I already mentioned in my previous post about the growth of carbon capture technology and its potential for chemical companies. An article titled "Green is in the air" interviewed Air Products' head of the Sustainability Council, Norma Curby who said that industrial gases are a vital component to enable the development of energy-efficient products and sustainable energy sources.
On page 16 (if you are a magazine subscriber but if not, the article is still free to access online) an article entitled "Moving On Up" talked about the expanding adoption of the 12 Principles of Green Chemistry by Paul Anastas and John Warner. Environment-friendly chemistry has now moved to the mainstream of chemical manufacturing.
Sustainability, carbon accounting and other climate change-based activities are now major factors in business decision-making for chemical companies according to the article "The End of the beginning?" Standardized green metrics, however, is much needed to benchmark performances.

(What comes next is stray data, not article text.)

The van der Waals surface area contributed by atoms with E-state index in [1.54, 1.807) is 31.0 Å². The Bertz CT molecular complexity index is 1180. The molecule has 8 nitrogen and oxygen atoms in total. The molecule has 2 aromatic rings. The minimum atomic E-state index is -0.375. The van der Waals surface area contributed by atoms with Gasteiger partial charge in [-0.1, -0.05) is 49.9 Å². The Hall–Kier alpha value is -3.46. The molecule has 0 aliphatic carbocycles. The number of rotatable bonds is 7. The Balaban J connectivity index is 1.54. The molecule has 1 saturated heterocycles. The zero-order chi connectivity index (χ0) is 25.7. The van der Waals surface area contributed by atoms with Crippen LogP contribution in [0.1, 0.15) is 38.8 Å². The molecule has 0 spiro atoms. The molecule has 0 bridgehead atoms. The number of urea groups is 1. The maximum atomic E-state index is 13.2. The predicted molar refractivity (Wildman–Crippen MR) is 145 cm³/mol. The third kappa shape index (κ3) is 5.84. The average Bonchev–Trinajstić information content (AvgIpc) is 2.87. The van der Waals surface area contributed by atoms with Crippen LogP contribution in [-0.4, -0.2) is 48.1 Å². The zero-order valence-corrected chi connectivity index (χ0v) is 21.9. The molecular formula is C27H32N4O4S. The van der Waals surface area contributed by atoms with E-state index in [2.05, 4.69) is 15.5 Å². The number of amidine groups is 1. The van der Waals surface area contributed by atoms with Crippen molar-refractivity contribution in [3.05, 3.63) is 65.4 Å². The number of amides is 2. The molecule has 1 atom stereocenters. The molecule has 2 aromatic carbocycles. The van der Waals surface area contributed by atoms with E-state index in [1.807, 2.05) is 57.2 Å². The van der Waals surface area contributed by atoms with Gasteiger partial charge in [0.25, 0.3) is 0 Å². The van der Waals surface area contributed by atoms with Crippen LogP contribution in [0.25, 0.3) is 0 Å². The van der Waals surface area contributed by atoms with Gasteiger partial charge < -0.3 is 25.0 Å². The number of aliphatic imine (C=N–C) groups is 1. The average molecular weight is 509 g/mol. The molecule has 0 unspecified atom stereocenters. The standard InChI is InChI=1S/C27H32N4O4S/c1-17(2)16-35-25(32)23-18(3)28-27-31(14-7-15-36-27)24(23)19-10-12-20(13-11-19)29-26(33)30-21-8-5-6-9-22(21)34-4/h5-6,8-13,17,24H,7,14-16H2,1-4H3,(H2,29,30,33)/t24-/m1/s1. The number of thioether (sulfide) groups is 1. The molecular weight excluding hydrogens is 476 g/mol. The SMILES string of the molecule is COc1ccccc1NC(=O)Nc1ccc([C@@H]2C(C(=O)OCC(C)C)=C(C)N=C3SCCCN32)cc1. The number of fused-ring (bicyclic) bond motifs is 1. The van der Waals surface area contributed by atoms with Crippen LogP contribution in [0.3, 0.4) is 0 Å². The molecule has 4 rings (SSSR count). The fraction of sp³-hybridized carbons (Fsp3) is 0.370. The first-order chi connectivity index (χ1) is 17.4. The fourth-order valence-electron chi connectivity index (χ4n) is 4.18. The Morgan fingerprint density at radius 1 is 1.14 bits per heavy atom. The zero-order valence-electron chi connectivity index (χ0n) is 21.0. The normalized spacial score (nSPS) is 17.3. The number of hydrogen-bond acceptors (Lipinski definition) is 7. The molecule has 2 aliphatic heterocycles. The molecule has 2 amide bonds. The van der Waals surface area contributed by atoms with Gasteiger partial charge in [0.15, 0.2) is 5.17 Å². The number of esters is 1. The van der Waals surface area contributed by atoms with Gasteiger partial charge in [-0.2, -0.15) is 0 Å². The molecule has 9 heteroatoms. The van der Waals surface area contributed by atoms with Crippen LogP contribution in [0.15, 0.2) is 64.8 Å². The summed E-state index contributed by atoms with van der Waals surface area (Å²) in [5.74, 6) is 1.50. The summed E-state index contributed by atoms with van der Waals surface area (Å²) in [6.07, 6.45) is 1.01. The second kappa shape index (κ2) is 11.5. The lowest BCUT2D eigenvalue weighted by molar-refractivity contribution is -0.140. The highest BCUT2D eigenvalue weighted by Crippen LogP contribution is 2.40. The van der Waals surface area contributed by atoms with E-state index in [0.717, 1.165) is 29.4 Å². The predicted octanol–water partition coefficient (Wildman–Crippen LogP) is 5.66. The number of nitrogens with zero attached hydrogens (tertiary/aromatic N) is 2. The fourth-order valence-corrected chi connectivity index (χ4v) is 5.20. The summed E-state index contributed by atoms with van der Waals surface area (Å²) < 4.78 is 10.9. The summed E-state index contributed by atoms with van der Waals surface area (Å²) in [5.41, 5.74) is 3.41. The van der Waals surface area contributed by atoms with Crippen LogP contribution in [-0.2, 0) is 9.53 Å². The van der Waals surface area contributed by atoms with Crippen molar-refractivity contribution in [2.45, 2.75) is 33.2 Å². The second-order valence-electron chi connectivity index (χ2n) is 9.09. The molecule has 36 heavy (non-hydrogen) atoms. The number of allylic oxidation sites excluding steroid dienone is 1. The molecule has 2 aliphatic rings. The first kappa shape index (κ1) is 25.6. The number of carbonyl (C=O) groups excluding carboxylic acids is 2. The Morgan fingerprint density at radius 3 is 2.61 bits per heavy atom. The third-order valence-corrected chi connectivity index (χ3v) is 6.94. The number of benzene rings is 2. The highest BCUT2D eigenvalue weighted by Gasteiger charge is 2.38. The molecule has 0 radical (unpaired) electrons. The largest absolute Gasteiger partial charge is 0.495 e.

An article entitled "An Unlikely Alliance" talked about the future of the European biodiesel industry. The green groups blamed the biofuel industry in general for soaring food costs last year and promoting irresponsible land use. A legislation late last year was passed in Germany cutting off tax breaks for soy and palm-derived biodiesel.
The bioplastic industry was also analyzed in the article "Last Drop?" Some say bioplastics can offer a more sustainable alternative to petrochemical-based products but others claimed that they are not green enough and that traditional plastics could still be environmentally preferable.
Finally, the article "Divided paths" looked at the chemical industry's program Responsible Care, which will celebrate its 25th year in 2010. The program is expected to expand its focus, which started on traditional environment and health issues, to encompassing social and economic issues as well.